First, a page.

India’s rate setters looked past the recent spike in food inflation but pledged to act tough if price pressures persist, according to the minutes of the August monetary policy meetings released Thursday.
(Bloomberg) — India’s rate setters looked past the recent spike in food inflation but pledged to act tough if price pressures persist, according to the minutes of the August monetary policy meetings released Thursday.
The Reserve Bank of India’s six-member monetary policy committee paused for the third straight review and asked banks to set aside more cash to mop up excess liquidity, signaling heightened concern over soaring prices.
“While the vegetable price shocks are expected to correct quickly with the arrival of fresh crops, there are risks to the food and the overall inflation outlook from El Nino conditions, volatile global food prices and skewed monsoon distribution – all of which warrant close monitoring,” said Governor Shaktikanta Das.
Softening of core inflation — which strips out volatile food and fuel prices — is still at an elevated level, Das said, adding that policymakers need to be ready to preempt any second-round impact of food price shocks.
India’s retail inflation accelerated to a 15-month high of 7.44% in July, driven by an increase in food prices and boosting the odds of more rate hikes. Food inflation, which accounts for nearly half of the overall consumer price basket, rose to 11.51%, registering its highest level since April 2020.
To contain prices, the government has curbed exports of rice, wheat and sugar, and restricted stockpiling of some crops.The southwest monsoon, which waters about half of India’s farmlands, remains uneven. Policymakers are also worried about El Nino intensifying as it could bring drier weather and hurt crop yields.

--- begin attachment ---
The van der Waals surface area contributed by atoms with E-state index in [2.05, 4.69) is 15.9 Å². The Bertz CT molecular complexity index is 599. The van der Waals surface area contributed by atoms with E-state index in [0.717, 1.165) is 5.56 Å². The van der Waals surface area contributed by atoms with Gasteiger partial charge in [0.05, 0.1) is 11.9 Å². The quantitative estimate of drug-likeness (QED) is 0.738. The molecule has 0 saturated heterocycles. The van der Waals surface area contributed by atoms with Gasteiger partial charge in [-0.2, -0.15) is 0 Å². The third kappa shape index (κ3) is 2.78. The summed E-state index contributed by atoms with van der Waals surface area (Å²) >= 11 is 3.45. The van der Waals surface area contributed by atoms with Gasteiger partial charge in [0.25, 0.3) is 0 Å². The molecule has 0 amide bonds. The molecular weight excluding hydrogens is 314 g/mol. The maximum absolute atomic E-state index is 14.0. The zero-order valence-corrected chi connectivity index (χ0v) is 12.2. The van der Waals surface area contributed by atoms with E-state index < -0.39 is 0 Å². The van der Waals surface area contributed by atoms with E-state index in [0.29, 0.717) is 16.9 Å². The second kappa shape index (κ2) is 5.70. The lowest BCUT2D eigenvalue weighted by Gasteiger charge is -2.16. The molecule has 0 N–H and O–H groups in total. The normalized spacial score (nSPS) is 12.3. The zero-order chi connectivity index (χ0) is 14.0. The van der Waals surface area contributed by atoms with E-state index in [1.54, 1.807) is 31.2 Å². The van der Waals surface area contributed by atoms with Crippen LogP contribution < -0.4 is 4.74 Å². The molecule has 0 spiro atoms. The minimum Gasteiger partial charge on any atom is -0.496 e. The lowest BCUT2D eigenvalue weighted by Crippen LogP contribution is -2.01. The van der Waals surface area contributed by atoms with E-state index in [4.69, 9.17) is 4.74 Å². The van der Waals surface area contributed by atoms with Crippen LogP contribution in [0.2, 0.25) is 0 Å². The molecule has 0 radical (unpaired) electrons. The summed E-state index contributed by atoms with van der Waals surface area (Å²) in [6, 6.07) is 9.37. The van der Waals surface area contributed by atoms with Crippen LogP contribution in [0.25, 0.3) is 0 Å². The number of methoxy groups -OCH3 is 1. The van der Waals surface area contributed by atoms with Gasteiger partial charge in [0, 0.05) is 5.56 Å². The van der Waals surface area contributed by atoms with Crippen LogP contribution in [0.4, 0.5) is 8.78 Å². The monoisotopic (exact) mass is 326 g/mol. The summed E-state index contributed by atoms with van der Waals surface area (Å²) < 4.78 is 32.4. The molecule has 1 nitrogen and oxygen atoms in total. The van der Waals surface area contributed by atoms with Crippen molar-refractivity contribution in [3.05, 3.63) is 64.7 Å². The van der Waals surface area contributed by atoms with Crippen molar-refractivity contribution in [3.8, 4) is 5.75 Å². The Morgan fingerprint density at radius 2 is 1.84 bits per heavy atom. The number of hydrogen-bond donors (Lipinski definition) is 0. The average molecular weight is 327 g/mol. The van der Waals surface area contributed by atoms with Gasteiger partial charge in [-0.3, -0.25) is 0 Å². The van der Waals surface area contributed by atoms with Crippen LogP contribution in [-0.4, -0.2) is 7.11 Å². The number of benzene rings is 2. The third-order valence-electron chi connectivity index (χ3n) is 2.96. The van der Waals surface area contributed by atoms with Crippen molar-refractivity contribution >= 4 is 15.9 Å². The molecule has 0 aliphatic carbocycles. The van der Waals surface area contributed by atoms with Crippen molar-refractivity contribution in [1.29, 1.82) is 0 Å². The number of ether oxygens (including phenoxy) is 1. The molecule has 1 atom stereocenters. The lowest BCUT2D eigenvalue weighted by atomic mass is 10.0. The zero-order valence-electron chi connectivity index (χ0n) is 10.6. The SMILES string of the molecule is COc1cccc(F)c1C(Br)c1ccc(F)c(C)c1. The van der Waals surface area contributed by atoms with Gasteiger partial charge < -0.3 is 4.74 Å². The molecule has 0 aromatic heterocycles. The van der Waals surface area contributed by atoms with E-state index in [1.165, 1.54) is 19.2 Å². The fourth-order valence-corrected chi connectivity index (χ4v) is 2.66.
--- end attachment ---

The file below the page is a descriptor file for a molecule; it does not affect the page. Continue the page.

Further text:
Food price flares can permeate through wages, rents and transport costs, Das’s deputy Michael Patra said. “Ensuring the sustained easing of core inflation is crucial to the MPC’s objective of bringing inflation down to the target.”
Jayanth Rama Varma, who voted against the stance, said its meaning has “completely hollowed” out. He said the current level of the repo rate was high enough to bring inflation within the 2%-6% target range.
Here’s what other members in the panel said:
- Shashanka Bhide, an external member in the panel, said while the broadening of price pressures would be a concern, rate-setters will also watch for the impact of weak exports on growth. The spike in energy prices also pose a significant challenge to maintaining domestic price stability, he said
- Ashima Goyal, another external member in the panel, said preemptive supply-side action that prevents repeated or persistent food price shocks would abort second round increase in wages that could require further monetary tightening
- Rajiv Ranjan, an executive director at RBI, said the MPC’s job is “not yet fully over” as the impact of its past actions plays out in the economy
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